Israel is keen to see any Palestinian elections fail

ALI ABO REZEG
Published 25.12.2019 00:59
Updated 25.12.2019 01:00

The Palestinian Authority (PA) has officially asked the Israeli government to allow east Jerusalem-based Palestinians to vote in the upcoming general elections reportedly slated for the upcoming year.

In his annual speech before the U.N. General Assembly in September, the Palestinian President Mahmoud Abbas voiced his intention to call for general elections in the Palestinian territories. Abbas' speech was followed by shuttle diplomacy held by the head of the Palestinian electoral commission, Hanna Naser, in between the Gaza Strip and West Bank. His efforts targeted to bring the views of Palestinian rivals, Fatah and Hamas, together before heading to the general polls.

Hamas, via many of its spokesmen, said they were "well prepared" for any elections and called for simultaneous parliament and presidential polls with its leader Ismail Haniyyeh, affirming to the electoral commission that his group – Gaza Strip's de facto ruler – would do everything to secure the holding of these elections in the blockaded coastal enclave.

With the Israelis having yet to reply to the PA's request, it seems that the issue of Jerusalemites' voting would be the stumbling block in the way of conducting Palestinian elections, proving the view that Israel, for many reasons, will work hard to spoil these elections.

Firstly, allowing Jerusalem-based Palestinians to vote in the Palestinian elections means Israeli-implied recognition of Palestinian rights in east Jerusalem. Israel would most likely ban Palestinians there from voting by using U.S. President Donald Trump's recognition of Jerusalem as the "eternal capital" for Israel.

Despite the fact that Palestinians can practice their right to vote by finding creative solutions to do so, Israel might hinder the whole electoral process in the city by arresting Palestinian candidates there. Israel rounded up dozens of Palestinian MPs following Hamas' victory in the parliamentary elections in 2006 which contributed to benumb the legislative council's activities since then.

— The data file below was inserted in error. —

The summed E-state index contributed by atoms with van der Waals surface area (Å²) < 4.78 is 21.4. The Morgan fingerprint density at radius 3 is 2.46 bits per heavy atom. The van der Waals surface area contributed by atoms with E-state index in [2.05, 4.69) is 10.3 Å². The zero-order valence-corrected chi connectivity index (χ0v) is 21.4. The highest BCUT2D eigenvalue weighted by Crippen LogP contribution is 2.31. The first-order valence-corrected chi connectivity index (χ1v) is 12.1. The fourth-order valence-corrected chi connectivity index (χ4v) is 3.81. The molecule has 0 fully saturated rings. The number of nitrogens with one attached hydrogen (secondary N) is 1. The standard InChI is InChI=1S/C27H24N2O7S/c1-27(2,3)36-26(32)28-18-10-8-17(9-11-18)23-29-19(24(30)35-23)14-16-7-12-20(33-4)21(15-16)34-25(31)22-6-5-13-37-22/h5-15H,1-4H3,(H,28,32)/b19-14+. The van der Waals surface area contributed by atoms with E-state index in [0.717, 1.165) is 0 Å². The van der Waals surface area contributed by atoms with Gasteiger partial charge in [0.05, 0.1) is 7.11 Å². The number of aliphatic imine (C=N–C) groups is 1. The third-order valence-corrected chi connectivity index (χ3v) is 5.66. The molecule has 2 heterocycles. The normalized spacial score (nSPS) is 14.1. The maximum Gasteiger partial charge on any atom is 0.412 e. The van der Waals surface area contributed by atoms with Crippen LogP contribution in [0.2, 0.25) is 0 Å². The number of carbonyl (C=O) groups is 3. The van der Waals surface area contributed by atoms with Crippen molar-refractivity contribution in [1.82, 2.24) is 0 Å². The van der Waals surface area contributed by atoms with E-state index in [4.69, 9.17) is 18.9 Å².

The second dynamic that may drive Israel to spoil the elections is the fear that holding elections may restore Palestinian unity between the West Bank and Gaza Strip. Israel spared no effort to fuel the Palestinian split since its outbreak in 2007. Also, many Israeli analysts and commentators opined that the Palestinian division amounts to the highest interest by Israel in the last decades. They also called for their policymakers to do the necessary work to prolong the life of that rift.

The uncertainty of election results is the third factor behind Israeli desire to see these elections fail. Israel fears that the results may come with a Hamas-backed president who may ease the group's activities in the West Bank and the Gaza Strip. A Ramallah-based opinion poll conducted a survey in the city last week and found a Hamas-backed candidate could secure the upcoming presidential polls.

Keeping the status quo in the occupied Palestinian territories is a top priority for Israel as the PA is in high-security coordination with the Israeli side despite the five-year-long political stalemate between the two sides.

* Ph.D. candidate in Ankara Yıldırım Beyazıt University's Department of International Relations

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